On a muggy, late summer night, Erin Coleman is greeting supporters at a newly opened Nashville bar.
This is a meet-and-greet for young professionals, one of many such events Coleman has thrown as she tries to build awareness for her run for the state Senate.
As the guests step onto the open deck past a picnic table laden with pizza slices and chicken bites, she introduces herself. They chat about the presidential polls. News that a political veteran is planning to donate to her campaign. Her son who's just started kindergarten.
Democrats have high hopes for Coleman. She's a young mother and a business owner, a lawyer and an Army veteran — the sort of person who might appeal to voters in a Nashville district that's generally suburban and right-of-center.
"We really feel like we're headed in the right direction," she tells one young man, "and people are starting to listen and recognize that there's an election happening."
"I also feel like a lot of Republicans are going to stay home," he says.
"From your lips to God's ears," Coleman replies.
He means that Republicans are going to stay home because of Donald Trump.
At least that's what Coleman is praying for. Democrats believe the Republican presidential nominee gives them a golden chance to win over moderate voters. Or, at the very least, depress Republican turnout.
Either could tilt the balance in the Tennessee Senate's 20th District, says Anthony Davis, a Metro Councilman and the host for this night's event.
"Erin has just such a good chance to win," he says. "That's a seat we can pick off."
The district arcs around the edges of Davidson County, taking in communities like Joelton, Bellevue, Belle Meade and Crieve Hall.
The seat is about as close to even as there is in the Tennessee Senate. When it was last up for grabs in 2012, the Republican won with 54 percent of the vote, a decisive win but not quite a landslide.
Right now, there are only five Democrats in the state Senate — few enough, according to a frequent joke, that they could carpool to the state Capitol in a mid-sized sedan. Davis says even just one or two more Democrats would be significant progress.
"This is a good race to invest in, for sure," Davis says. "If we want to start chipping away at some seats and getting some power back — or just having someone argue for our issues — we've got to pick off a couple seats."
The Republican who holds the seat now is an anesthesiologist named Steve Dickerson. Like Coleman, he's also relatively young and a parent.
Dickerson's also an amateur musician. Ads for his campaign often feature him riffing on his guitar.
Dickerson won the seat four years ago, when Republicans in the state legislature rearranged district lines to make it possible for a GOP candidate to win in Davidson County. Since then, he's stood out as one of the most moderate members of the Senate.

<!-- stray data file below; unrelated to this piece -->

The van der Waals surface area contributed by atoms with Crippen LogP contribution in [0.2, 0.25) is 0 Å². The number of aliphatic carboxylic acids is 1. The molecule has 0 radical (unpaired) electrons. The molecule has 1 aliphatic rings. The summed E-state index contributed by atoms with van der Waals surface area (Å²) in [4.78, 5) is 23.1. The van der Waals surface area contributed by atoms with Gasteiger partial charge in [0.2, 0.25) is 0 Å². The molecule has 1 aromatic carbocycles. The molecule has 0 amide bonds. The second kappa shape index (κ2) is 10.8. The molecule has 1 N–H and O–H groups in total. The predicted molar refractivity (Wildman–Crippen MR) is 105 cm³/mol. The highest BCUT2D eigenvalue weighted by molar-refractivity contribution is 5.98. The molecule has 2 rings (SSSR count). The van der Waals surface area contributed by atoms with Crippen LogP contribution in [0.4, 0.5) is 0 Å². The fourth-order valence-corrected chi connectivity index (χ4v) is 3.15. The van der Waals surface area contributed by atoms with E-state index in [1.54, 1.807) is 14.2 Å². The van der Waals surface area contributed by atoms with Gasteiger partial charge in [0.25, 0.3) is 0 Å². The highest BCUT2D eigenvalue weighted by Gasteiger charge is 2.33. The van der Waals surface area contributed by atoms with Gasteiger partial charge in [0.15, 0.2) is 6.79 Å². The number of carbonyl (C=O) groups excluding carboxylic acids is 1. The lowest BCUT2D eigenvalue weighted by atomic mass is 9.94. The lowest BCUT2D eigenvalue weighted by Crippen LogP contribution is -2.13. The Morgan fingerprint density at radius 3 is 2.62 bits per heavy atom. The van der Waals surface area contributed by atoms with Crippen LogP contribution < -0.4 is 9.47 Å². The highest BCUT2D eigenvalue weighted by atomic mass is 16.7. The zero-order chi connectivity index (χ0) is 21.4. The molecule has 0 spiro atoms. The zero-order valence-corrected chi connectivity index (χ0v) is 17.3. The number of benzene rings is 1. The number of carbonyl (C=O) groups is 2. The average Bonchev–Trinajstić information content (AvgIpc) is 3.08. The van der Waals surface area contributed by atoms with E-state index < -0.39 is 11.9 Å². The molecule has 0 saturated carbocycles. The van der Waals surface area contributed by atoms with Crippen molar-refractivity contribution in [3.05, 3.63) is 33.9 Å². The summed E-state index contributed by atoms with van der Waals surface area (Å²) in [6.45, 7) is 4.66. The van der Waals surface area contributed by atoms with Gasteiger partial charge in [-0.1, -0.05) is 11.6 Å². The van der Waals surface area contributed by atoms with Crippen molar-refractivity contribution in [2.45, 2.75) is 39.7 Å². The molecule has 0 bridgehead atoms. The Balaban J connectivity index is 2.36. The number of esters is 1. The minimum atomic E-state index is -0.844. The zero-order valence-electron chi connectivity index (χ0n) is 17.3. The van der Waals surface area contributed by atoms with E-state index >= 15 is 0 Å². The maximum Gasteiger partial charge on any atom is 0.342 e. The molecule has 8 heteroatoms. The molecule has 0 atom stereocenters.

"As far as public policy solutions go, I try to pick issues, try to pick topics, try to make votes and take stands that span the parties," he says. "They're, a lot of times, seen as nonpartisan or bipartisan."
Dickerson has proposed legalizing medical marijuana and letting women buy birth control pills without a doctor's* prescription. He was the only Republican to join with Democrats in trying to defeat a law that protects Confederate monuments. And he opposed efforts to stop Syrian refugee resettlement.
That vote against suing the federal government over refugees put him at odds with other Republicans in the legislature, and it drew attacks in the primary. It also put him at odds with Donald Trump, who has called for halting immigration from countries with large Muslim populations.
"I'm running my race based on local issues, family, opportunity and prosperity," he says of Trump. "And I think the voters of Davidson County will realize that there's a wide variety of Republicans, and that he and I have limited areas of overlap."
Still, tying Dickerson to the man at the top of the GOP ballot is a big part of Democrats' strategy. They've urged Dickerson to repudiate Trump — something the senator hasn't quite done.
They've also accused Tennessee Republicans of being hostile to Nashville. They argue the city's voters would be better off with a Democrat who can swing freely at legislation deemed harmful to the city.
But Coleman is starting at a considerable disadvantage. Not only has the district been drawn to lean Republican; she's outgunned financially. At last count, Dickerson had seven times more money in the bank than Coleman.
"I think that it's just a matter of how you effectively use the funds that you have," she says. "And we're known for using our funds in a very smart way" like targeted social media advertising and sophisticated voter identification methods.
One big opportunity, says Tennessee Democratic Party chair Mary Mancini, is Nashville's newcomers. She figures many haven't yet decided whether they fit better with the state's Democrats or its Republicans.
Gradually, Democrats hope to chip away at the supermajority Republicans have built at the state Capitol.
"We're in this for the long haul," says Mancini. "We know the state took a shift to the right, but it doesn't mean that it's going to be red forever, because it wasn't red in the past."
Adding another Democratic state senators won't flip the chamber. But with the party in such a deep hole, they believe it would be a good start.
* Clarification: The legislation would not require women to visit a doctor and obtain a prescription. To comply with federal law, women would obtain a prescription from a pharmacist.